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Qed and probability

  1. Jun 25, 2013 #1
    I'm not sure whether to post this here or not, but since the book is about quantum i figured it was as good a place as any. I don't know too much about this, so I am just trying to understand exactly what the heck Feynman was talking about. I understood most of it but I have a few questions I was hoping some of you guys here could help me out with. So here are my questions:

    Is Feynman saying that the reason why we use quantum mechanics is to be able to talk about the possibility of an action rather than the cause of it? E.g. that a photon will interact with an electron with some probability, but not why the photon is reacting in the first place?

    Second, are the photons which bind electrons to nuclei 'virtual' and if they are, what does he mean by this? If they don't exchange actual photons, why is he using this as an explanation for what is occurring?

    Finally, Why did he choose to have a rotating stopwatch hand as the means of choosing the angle at which the probability amplitude points?

    I think this stuff is really interesting, so i'd like to understand it as well as possible. Thanks for the help =)
  2. jcsd
  3. Jun 25, 2013 #2


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    Something like that, yes. QM assigns probabilities to possible results of measurements, but it doesn't really paint a picture that can be thought of as a description of what's "really happening".

    It's possible that someone may slap me for this, because I've seen some different views about this subject expressed here before, and I'm not particularly good at quantum field theory. But I would say that all internal lines in a Feynman diagram represent virtual particles. The diagrams themselves probably shouldn't be thought of as descriptions of what's actually happening (we don't know if that picture is accurate or not). So I suggest that you think of them as representations of the terms of a series that shows up when we do the calculation.

    One thing that distinguishes the virtual particles from the real ones is that when we do the calculation, we have to consider virtual particles with all possible velocities, not just velocities for which the speed is less than c.

    A complex number is something that can be written as x+iy, where x and y are real numbers, and ##i## is a weird mathematical object that has the property ##i^2=-1##. Since a complex number is uniquely identified by an ordered pair (x,y) of real numbers, they can be visualized as points in a plane. A point (x,y) can also be represented by an arrow drawn from (0,0) to (x,y). The number ##\sqrt{x^2+y^2}## is called the modulus or absolute value of the complex number x+iy. Every complex number can be written in the form ##re^{i\theta}##, where r is the absolute value, and ##\theta## is an angle between 0 and ##2\pi##. A complex number with absolute value 1 can therefore be written as ##e^{i\theta}##, and represented as a point on the unit circle (the circle of radius 1 centered at (0,0)), or as an arrow from (0,0) to a point on the unit circle. This is how Wikipedia illustrates it:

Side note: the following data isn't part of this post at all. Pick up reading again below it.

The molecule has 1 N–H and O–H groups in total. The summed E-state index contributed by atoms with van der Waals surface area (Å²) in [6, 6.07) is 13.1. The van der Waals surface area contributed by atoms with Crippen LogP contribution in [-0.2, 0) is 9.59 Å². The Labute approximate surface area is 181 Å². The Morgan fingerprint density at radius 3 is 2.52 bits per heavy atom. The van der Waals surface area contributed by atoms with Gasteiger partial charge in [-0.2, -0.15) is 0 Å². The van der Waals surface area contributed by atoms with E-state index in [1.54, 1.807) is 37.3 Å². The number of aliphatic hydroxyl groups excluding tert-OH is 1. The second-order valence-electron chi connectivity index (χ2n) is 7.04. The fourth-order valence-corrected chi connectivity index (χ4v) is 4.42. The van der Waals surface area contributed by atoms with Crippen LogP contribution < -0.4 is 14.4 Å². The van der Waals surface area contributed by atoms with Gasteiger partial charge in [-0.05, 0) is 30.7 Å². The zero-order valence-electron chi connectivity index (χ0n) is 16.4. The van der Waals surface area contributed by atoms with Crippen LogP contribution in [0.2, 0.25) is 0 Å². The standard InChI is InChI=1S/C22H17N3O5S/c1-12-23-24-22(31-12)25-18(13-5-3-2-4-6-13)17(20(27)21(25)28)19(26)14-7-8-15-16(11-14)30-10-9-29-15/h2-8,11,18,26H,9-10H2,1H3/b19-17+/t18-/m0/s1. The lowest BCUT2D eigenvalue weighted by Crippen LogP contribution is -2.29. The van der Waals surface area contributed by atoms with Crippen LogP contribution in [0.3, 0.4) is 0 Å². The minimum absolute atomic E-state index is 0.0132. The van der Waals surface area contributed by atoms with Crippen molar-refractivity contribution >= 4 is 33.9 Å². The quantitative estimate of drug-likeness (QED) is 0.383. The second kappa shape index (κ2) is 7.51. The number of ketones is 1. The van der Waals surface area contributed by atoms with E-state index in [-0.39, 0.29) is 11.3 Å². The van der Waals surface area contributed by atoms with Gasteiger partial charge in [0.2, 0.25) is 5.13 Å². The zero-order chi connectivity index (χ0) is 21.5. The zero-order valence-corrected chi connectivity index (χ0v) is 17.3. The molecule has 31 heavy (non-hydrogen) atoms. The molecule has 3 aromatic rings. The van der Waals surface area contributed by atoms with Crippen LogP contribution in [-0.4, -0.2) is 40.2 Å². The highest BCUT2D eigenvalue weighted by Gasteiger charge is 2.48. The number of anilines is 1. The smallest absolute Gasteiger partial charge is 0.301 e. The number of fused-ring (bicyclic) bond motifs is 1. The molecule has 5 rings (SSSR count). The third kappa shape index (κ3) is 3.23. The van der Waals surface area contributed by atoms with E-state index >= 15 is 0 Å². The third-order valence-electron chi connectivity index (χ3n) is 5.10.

(Their ##\varphi## is my ##\theta##). Feynman is talking about complex numbers with absolute value 1. Specifically, he's talking about numbers ##e^{iSt}##, where t is the time and S is a different number for each path. Hm, OK now I have to think. I think that the argument goes that paths that are very different from the one that minimizes S will not contribute much to the final result, and can therefore be ignored. So we can choose to only consider paths that are very close to the path that minimizes S. This means that all our S's will have values that are close to each other, so we can assume that they're all equal, without introducing a big error. So now you can think of S as just a number, and t as the time, which can also be interpreted as an angle when you represent the complex number ##e^{iSt}## as an arrow.
  4. Jun 25, 2013 #3
    Ah I see. So you are saying that the only terms of the series that contribute greatly to the probability are the ones that minimize S, right? And that we ought to only seriously consider these ones because all the others just add insignificant bits, and even though they all say something, they aren't big enough to affect the general idea.
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